The history of bourbon is distinctly American, but it is enjoyed the world over – and especially in the Cayman Islands!
While many sources contend that bourbon whiskey was named after Bourbon County, Kentucky, an expert on the subject, Michael Veach of Louisville, Kentucky, says otherwise. Veach is a former archivist for United Distilleries in Kentucky Bourbon Country and has spent decades studying bourbon history
According to an article by Laura Kiniry on Smithsonian.com (June 2013), quoting Veach, “’ … the story that the name ‘bourbon’ comes from Bourbon County doesn’t even start appearing in print until the 1870s.’
“Instead, Veach believes the name evolved in New Orleans after two men known as the Tarascon brothers arrived to Louisville from south of Cognac, France, and began shipping local whiskey down the Ohio River to Louisiana’s bustling port city. ‘They knew that if Kentuckians put their whiskey into charred barrels they could sell it to New Orleans residents, who would like it because it tastes more like cognac or ‘French brandy,” Veach said.
“In the 19th century, New Orleans’ entertainment district was Bourbon Street, as it is today. ‘People started asking for ‘that whiskey they sell on Bourbon Street,’ he said, ‘which eventually became ‘that bourbon whiskey.’ Still, Veach concedes, ‘We may never know who actually invented bourbon, or even who the first Kentucky distiller was.’”
For the best bourbons in the Cayman Islands, visit this waterfront restaurant in Grand Cayman. You will enjoy not only fine dining, but also rare and exceptional bourbons.
Featured bourbons include those from the Rip Van Winkle line. Among the top line bourbons available at this famous restaurant in Grand Cayman are Old Rip Van Winkle 10 year and Old Rip Van Winkle Special Reserve 12 year Lot “B.”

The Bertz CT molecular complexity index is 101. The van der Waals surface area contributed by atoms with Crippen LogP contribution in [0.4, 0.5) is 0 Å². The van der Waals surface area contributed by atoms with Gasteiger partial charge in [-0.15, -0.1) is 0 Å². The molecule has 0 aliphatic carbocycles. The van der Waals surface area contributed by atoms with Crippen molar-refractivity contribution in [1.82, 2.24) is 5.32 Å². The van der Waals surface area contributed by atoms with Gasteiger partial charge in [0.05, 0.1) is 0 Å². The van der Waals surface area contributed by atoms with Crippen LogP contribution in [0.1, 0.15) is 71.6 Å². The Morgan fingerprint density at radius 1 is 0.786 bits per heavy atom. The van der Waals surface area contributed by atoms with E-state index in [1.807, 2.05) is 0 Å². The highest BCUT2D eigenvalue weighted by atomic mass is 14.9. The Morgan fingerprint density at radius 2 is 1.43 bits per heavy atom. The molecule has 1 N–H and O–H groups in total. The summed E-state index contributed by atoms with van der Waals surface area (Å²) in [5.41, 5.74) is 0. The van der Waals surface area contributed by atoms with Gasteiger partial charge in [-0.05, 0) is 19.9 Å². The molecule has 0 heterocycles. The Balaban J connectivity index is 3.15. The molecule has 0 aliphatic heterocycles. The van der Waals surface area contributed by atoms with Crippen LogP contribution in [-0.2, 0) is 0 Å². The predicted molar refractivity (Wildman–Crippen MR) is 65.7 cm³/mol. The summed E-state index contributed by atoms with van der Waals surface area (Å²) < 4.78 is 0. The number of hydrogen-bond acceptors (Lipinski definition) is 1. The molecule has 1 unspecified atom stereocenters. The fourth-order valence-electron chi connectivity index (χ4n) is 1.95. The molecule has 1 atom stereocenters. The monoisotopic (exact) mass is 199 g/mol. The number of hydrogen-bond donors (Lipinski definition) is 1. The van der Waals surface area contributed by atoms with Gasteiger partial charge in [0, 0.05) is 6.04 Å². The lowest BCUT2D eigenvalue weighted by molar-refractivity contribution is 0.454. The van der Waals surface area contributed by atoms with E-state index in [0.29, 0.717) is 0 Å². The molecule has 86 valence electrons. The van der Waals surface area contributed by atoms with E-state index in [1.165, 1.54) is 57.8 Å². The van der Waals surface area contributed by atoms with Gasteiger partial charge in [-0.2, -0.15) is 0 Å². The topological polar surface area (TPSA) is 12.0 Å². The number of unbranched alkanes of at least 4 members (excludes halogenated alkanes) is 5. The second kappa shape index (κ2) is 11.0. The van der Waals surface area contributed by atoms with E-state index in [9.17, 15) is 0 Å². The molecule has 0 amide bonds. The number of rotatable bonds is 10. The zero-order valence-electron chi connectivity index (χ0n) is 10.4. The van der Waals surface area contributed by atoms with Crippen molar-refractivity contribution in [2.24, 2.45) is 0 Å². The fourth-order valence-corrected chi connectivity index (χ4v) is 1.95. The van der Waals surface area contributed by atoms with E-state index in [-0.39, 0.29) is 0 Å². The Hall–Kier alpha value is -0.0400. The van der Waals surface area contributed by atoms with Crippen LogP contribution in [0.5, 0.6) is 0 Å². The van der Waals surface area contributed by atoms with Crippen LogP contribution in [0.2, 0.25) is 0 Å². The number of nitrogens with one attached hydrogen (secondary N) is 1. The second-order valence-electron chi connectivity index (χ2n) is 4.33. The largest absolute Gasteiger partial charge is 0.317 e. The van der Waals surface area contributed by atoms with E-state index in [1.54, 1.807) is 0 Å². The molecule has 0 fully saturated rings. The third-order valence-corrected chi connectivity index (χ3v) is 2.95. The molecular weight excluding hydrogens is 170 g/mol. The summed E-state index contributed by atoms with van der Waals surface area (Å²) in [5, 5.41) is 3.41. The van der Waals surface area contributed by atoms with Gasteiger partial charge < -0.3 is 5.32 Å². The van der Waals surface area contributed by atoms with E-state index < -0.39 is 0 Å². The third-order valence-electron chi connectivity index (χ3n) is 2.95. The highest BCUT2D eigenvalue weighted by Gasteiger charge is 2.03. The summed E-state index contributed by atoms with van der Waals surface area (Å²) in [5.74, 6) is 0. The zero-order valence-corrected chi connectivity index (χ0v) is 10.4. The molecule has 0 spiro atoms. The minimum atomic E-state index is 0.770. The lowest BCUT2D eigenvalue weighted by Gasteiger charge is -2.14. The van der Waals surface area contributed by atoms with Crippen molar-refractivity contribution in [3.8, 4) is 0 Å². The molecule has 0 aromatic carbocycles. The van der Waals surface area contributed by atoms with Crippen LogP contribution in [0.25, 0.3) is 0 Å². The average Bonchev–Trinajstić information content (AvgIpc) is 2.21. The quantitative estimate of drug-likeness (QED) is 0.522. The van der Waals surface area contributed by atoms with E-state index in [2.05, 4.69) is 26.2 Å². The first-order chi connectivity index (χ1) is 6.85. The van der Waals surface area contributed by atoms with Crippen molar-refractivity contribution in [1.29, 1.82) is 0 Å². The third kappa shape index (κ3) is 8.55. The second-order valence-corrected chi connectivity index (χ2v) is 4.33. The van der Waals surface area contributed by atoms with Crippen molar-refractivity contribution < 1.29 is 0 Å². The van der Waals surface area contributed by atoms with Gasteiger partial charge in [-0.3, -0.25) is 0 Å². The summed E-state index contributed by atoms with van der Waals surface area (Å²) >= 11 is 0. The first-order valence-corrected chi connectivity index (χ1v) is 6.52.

According to Buffalo Trace Distillery, which itself produces some of the Van Winkle lines, and produces others lines in partnerships, “Van Winkle Special Reserve is the perfect combination of age and proof. This sweet, full-bodied whiskey has been described by some as ‘nectar.’ The 12 years of aging and medium proof seem to be just right in creating a very pleasant drink of whiskey. This fine bourbon can compete with any excellent cognac as an after-dinner drink. The overall impression is rich and deep.”
Also, it must be noted that Old Fitzgerald, bottled in bond in 1975, a gallon bottle – the last release of Julian “Pappy” Van Winkle - is also available at this restaurant in the Cayman Islands. This particular bottle is really a collectors’ item! “…Old Fitzgerald was ‘Bottled in Bond, which means it was issued at 100 proof under U.S. government supervision. However, some BIB versions were not 100 proof. Those were for export, and U.S. labeling rules didn't apply,” according to the L.A. Whiskey Society.
Other rare bourbons available at the waterfront restaurant in Grand Cayman are: Van Winkle 13 year Family Reserve Rye; and, notably, Pappy Van Winkle 15 year Family Reserve; Pappy Van Winkle 20 year Family Reserve; and Pappy Van Winkle 23 year Family Reserve.
The best way to enjoy these very special bourbons is to make a reservation here for a full evening of spirits, fine dining and stunning waterfront views.